Soil samples from five automobile workshops in Akure, Nigeria were analysed for heavy metals and pH. The samples taken at depths 0-15, 15- 30, 30- 45 and 45-60 cm were analyzed for Ba, Ni, Cr, Pb, Cu, Fe, Cd, Co and Zn metals. pH of soils ranged between 5.80 and 8.60. Cd was not detected in soil samples from all sites, Co was not detected in soils from Ilesha-garage. Fe and Zn were of high concentrations in all the sites considered; Cu and Cr had concentrations about 100 mg kg1 in all sites. Ba, Cu, Zn and Fe were in high concentrations of 133.1, 151.4, 782.2 and 634.3 mg kg1, respectively at Ilesha-garage. Pb and Cr, have concentrations of 292.4 and 181.8 at Ijapo, respectively, while Ni and Co have 62.1 and 109.4 mg kg-1 at Oyemekun, respectively. Generally, many variations exist in concentrations within sites at different depths. However, applying an adopted C/P index value for determining total heavy metal pollution status within the depths and between the sites, the degree of heavy metal pollution was in the order: Ijapo Ilesha garage Ondo road Oyemekun Oke-ijebu.
PDF Abstract XML References Citation
How to cite this article
Heavy metals are chemical elements found in all kinds of soils and mostly with density greater than 5 g dm-3, the very low general level of their content in soils and plants as well as the biological role of most of them makes them microelements (Lacatusu, 1998).
Some heavy metals are essential to maintain human metabolism, however, many may be poisonous at higher concentrations, as they tends to bioaccumulate in human bodies making them dangerous and thereby poses great health and environmental risks (Lenntech, 2005).
Soil being an essential component of terrestrial ecosystem supports plant growth and the biogeochemical cycling of nutrients. Taking a ride from the surface to the bedrock, several distinct layers or horizons that form the soil profile (ground level, top soil, subsoil, the weathered material and the bedrock) has been identified (Lenntech, 2005). Heavy metal pollution refers to cases where the contents of these elements in soils are higher than the maximum concentration, which has potential harmful effects on vegetation.
Nigeria with a land area of approximately 950,000 km2 is richly endowed with diverse resources. However, there are staggering environmental problems manifested in various forms to present a grim of woes across the lengths and breaths of the nation. Pollution with other types of degradation such as erosion, loss of fertility and the continuing speed of urbanization are major threat to the sustainability of soil resources in Nigeria (Bankole, 2005). Wide varieties of waste are dumped on soils, a dumpsite may consists of plastics, discarded cans and cartoons, tins, pail, motor and machine parts, dry cells, paints etc.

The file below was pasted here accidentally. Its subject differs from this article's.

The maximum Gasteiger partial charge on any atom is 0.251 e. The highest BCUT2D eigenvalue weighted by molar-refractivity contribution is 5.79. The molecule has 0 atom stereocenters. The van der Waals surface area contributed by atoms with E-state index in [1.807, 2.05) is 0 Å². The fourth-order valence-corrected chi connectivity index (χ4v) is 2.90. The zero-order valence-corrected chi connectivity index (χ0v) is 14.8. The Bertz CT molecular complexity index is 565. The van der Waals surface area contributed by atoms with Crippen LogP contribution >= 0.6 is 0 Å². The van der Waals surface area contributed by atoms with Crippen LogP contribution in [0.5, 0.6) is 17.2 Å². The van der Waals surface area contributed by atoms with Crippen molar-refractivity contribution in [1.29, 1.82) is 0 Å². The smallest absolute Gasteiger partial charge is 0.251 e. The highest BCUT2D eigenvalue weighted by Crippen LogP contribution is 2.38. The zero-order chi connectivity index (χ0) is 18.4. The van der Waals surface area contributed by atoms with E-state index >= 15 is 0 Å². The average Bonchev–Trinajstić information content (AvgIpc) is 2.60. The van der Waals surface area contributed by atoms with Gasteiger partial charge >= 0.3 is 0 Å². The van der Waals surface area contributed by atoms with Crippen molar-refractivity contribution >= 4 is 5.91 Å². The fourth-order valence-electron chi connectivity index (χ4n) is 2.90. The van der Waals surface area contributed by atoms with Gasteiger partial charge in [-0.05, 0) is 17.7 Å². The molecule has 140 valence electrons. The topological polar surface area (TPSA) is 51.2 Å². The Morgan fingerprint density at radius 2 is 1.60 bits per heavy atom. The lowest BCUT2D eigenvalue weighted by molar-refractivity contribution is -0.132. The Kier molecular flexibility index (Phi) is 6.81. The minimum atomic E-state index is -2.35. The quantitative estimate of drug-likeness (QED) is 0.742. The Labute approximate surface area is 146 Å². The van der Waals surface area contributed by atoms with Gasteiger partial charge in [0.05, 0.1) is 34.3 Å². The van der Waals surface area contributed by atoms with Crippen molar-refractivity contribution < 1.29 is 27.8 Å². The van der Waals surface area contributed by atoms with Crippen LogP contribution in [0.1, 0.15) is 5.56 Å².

In addition, increased automobile repairs/workshops activities in Nigeria due mainly to large inflow of used Tokunbo vehicles into the country in the late 1990s contributed markedly to the problem of soil contamination in most cities. Automobile used (waste) oil contain oxidation products, sediments, water and metallic particles resulting from machinery wears, organic and inorganic chemicals used in oil additives and metals that are present in fuel and transferred to the crankcase during combustion (EEA, 2007). Wear metals are formed in lube oils under the harsh conditions of temperature and pressure that occur in heavy machinery. Under continuous heat and pressure, the surface of the metal piece becomes slightly oxidized, forms salts with the degradation products of the oil and becomes soluble in the oil. The friction of motion in machinery causes micro-fine particles to shear off the surface and become suspended in the oil (Anonymous, 1995a). These wastes including also waste oils used for cleaning during servicing, metal scraps, used batteries etc. indiscriminately discarded on soils by artisans contaminates the soil. Percolation of leachates from these materials poses threats to underground water. While other sources of ground water contamination have been well discussed (Anonymous, 2007), little is mentioned on the impact of automobile artisans` activities on the eco-system.
Earlier study by Kloke (1980), Kabata-Pendias (1995) and Ewer (1991) as quoted by Lacatusu, (1998) were aimed at interpreting the level of soil heavy metals. In addition, the standard employed for interpreting soil heavy metals contamination/pollution varies from country to country based on chosen factors (Lacatusu, 1998).
In this study, similar comparison of heavy metals load in soils were made by using the method adopted by Lacatusu, (1998) in measuring the total heavy metals in soils with Atomic Absorption Spectrometry (AAS), a distinction between soil contamination and pollution range was established by means of the contamination/pollution index C/P (Table 1a). This index represents the metal content effectively measured in soil by chemical analysis and the reference value of contamination obtained using a standard table formulated by the department of petroleum resources of Nigeria (DPR, 1991) for maximum allowable concentration of heavy metal in soil (Table 1b). DPR is part of the governmental bodies concerned with soils and land pollution matters in Nigeria. C/P index values greater than unity (1) defines a pollution range and when lower than unity the contamination range.
|Table 1a:||Significance of intervals of Contamination/Pollution index (C/P) values|